UNDER THE BLUE SKY, OSCAR & FELIX, GOD’S MAN IN TEXAS, THE UNEXPECTED MAN, THE WEIR, DEFILED, MERTON OF THE MOVIES, and ALL IN THE TIMING (Ovation nomination); for the dance company Diavolo: CATAPULT and TRAAJECTORIE; for the Denver Center Theatre Company: HENRY IV PART I, THE THREE SISTERS, THE NIGHT OF THE IGUANA, ANTIGONE. Additional design credits: THE AHKMATOVA PROJECT, AMELIA LIVES, TELLING TIME, OTHELLO, TROJAN WOMEN, MISALLIANCE, and JENUFA with Josef Svoboda. HANA SOOYEON KIM (Projection Designer) is new to L.A. Theatre Works. Her most recent projection design credits include: YEAR OF THE RABBIT by Keliher Walsh, directed by James Eckhouse at the Atwater Village Theater; THE OTHER PLACE by Sharr White, directed by Loretta Greco at the Magic Theater; Disney’s new musical ALADDIN at the 5th Avenue Theater, directed by Casey Nicholaw; Offenbach’s ORPHEUS IN THE UNDERWORLD at The UCLA Herb Albert School of Music, directed by Peter Kazaras.  She has been nominated for Best CGI/Video category in Los Angeles Drama Critics Circle Award and LA Weekly Award for her projection design on FUTURA at the Theater @ Boston Court in 2010.  She is the recipient of 2012 Princess Grace Award in Scenic Design. She holds a MFA in Scenic Design at UCLA.

2 0 1 2 - 1 3 S E A S O N CONCERT S E R I E S

SATURDAY 25th Anniversary Celebration OCTOBER 13 2012


SATURDAY Sounds of the Season DECEMBER 1 2012


SUNDAY Young Artists MARCH 3 2013


SATURDAY Finale - Voices of America MAY 4 2013




ADMINISTRATION Mark North Missy Borton Kay Lande

General Manager Administrative Assistant Administrative Receptionist

Linda Wilcox Helen Nelson Susan Lund

Business & Finance Business Manager Accounts Payable Administrator Payroll & Personnel Administrator

Pat Dennis Angie Weeks Melissa Johnson Doug Nixon Dave Burrack

Event & Conference Services Director of Event & Conference Services Event & Conference Services Sales Coordinator Event & Conference Services Coordinator Event & Conference Services Manager Event & Conference Services Set-up Supervisor

Tim Hinderks Sandra Robinson Steve Flack Greg Gerstein

Guest & Client Services Guest & Client Services Manager Guest & Client Services Manager Environmental Services Manager Scheman Environmental Services Technician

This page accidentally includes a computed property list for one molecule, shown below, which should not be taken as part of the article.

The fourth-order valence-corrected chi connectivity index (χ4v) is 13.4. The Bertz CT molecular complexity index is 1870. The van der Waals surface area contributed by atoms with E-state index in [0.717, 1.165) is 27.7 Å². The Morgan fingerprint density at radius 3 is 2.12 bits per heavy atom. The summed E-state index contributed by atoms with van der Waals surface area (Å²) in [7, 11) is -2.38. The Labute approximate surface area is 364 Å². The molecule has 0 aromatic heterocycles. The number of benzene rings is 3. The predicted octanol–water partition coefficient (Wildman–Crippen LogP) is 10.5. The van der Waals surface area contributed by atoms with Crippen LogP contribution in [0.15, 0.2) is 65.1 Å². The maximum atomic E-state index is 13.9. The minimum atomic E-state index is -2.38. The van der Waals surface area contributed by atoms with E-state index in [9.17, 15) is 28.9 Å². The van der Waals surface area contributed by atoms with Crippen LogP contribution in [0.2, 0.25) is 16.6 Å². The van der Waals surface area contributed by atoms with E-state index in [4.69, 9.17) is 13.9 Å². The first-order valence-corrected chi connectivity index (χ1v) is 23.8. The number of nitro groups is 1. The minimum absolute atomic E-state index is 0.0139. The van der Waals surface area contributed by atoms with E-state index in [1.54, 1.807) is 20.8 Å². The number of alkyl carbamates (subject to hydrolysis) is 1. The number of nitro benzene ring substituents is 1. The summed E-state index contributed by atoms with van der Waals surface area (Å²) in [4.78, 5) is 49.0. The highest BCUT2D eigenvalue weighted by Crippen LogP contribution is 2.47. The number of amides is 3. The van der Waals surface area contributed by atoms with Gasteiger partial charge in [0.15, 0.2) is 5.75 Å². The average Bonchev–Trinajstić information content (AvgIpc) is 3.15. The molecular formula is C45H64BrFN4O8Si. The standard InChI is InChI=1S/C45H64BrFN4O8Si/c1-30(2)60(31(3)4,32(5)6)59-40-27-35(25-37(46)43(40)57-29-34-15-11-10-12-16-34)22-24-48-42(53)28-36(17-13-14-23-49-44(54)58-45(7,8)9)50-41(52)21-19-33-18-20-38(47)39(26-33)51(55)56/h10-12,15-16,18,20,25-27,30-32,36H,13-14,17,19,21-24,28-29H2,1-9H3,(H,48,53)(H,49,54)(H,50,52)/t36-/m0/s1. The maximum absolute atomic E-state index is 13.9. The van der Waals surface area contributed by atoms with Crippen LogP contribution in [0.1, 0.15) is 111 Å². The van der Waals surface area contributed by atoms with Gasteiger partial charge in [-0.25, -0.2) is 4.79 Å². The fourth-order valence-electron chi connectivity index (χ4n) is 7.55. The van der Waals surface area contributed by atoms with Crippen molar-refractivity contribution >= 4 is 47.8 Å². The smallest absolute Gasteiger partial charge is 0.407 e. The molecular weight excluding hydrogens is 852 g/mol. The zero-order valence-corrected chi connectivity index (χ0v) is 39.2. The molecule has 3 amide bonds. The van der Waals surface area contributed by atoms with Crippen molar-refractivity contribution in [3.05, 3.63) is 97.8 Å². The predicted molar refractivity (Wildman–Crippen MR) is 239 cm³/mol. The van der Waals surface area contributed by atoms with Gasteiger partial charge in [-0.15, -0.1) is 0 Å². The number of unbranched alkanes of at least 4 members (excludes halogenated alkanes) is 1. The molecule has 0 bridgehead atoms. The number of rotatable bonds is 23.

Angela Ossian David Derong Lisa Maubach Patti Cotter Katelyn McDermott

Marketing Director of Marketing Digital Marketing Coordinator Advertising & Promotions Coordinator Development & Sponsorship Manager Marketing Intern

Steve Harder Jake Ewalt Mike Broich

Operations Theaters – Technical Director Audio/Stage Manager – Technical Director Exterior/Production Manager – Technical Director

Craig Wiebke Sara Compton Carol Lamb

Programming Event Coordinator Outreach Coordinator Outreach Assistant

Carrie Erwin Valerie Connell

Ticket Office Ticket Office Manager Assistant Ticket Office Manager Standing



Technically Speaking A Behind-the-Scenes interview with Stephens Auditorium Technical Director, Steve Harder Q: How long have you been the Technical Director (TD) at Stephens Auditorium? Steve Harder: I joined the staff in 1975 and became Stephens’ TD in the early ‘80s. I was lucky to follow in the footsteps of a very experienced TD who had opened the building and worked out some of the startup kinks.

Q. How would you describe your role as TD? Steve: My crew and I do our “Iowa best” to meet the needs of each performance – if the traveling talent and crew have a good day, then the audience will see a great performance. Q. What are your responsibilities? Steve: I hire, schedule and train the part-time stagehand crew, read tech riders and estimate expenses for management, work during many of the events, and do my best to solve whatever technical problems come up.

Q. What do you find are the expectations of the acts that come in? Steve: The tech rider attached to the talent contract gives us a lot of details; we try to provide everything the act expects. But my crew usually exceeds those expectations by striving to make the stay in Ames as smooth and trouble free as possible.